Desmond’s comments in response to this analysis: “While your math appears to be reasonably accurate, your suggestion would result in zero funds available in the Revenue Stabilization Reserve (RSR) under the moderate recession scenario… We consciously have not done that. We believe that would keep Metro in an on-going precarious position, as there are elements of the budget, not related to sales tax, that we do not control that can also change (e.g. diesel fuel costs, pension costs).”
Further comments from Mr. Desmond in our exchange: In response to my question, whether the planned cuts could reasonably be postponed until revenues started to dip significantly from current forecasts, Mr. Desmond said that this is an issue for the county executive and council to decide as they balance risks against the interest to preserve service now. He emphasized the history of volatile revenue and public disappointment after that volatility prevented Metro from fulfilling promised service increases. He mentioned deferral of important capital spending in order to maintain service through the recent deep recession. He pointed out that Metro has been called upon to find a path to more stable funding, and said that the RSR was established for that purpose. He concluded that the proposed plan would be sustainable, by contrast with the past 6 years of just getting by, and would help restore trust in Metro that has been eroded by the lack of stability.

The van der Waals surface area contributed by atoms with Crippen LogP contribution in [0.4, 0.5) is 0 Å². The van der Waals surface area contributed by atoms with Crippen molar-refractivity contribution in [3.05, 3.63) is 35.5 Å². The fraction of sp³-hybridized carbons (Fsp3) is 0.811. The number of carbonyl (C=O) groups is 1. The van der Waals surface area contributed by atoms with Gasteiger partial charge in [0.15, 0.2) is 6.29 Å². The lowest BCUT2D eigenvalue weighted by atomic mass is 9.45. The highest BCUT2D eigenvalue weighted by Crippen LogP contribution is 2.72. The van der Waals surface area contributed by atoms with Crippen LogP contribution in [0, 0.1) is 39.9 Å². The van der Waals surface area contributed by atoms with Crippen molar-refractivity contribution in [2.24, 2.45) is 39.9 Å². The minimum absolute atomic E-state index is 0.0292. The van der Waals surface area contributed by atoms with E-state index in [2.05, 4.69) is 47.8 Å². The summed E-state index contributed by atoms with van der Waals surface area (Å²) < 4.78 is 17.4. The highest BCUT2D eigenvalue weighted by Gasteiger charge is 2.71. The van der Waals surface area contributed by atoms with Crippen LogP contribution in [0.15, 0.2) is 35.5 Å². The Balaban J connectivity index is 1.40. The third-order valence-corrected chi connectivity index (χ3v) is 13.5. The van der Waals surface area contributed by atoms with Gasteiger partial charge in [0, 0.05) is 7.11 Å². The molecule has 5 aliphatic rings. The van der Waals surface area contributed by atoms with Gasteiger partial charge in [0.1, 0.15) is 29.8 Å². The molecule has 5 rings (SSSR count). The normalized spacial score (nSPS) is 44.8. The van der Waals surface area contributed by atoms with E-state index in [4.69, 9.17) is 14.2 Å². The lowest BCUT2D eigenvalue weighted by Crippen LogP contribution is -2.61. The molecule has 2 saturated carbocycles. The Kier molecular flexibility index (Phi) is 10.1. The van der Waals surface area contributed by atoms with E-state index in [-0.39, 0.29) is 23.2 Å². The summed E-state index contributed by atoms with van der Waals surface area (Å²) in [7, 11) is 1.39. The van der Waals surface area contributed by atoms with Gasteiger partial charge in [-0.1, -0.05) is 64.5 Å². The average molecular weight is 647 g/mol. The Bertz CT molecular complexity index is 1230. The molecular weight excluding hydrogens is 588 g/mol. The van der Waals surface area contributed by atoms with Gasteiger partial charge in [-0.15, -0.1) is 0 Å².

Desmond said that once an adequate RSR is established, then service growth could be introduced, if and as revenue improvements support that.
In regard to planned capital spending, Mr. Desmond said that while $190M in capital projects were cut during the recession, this did not include any projects necessary to keep assets in good repair, and that the proposed budget also avoids any deferred maintenance.
The King County Council staff are preparing Metro budget scenarios including various combinations of service levels and recession model. The first set was reviewed at the Physical Environment panel meeting October 16, and likely a more extensive set will be reviewed at the October 23 meeting. Interested readers can find staff analysis and other meeting material here.”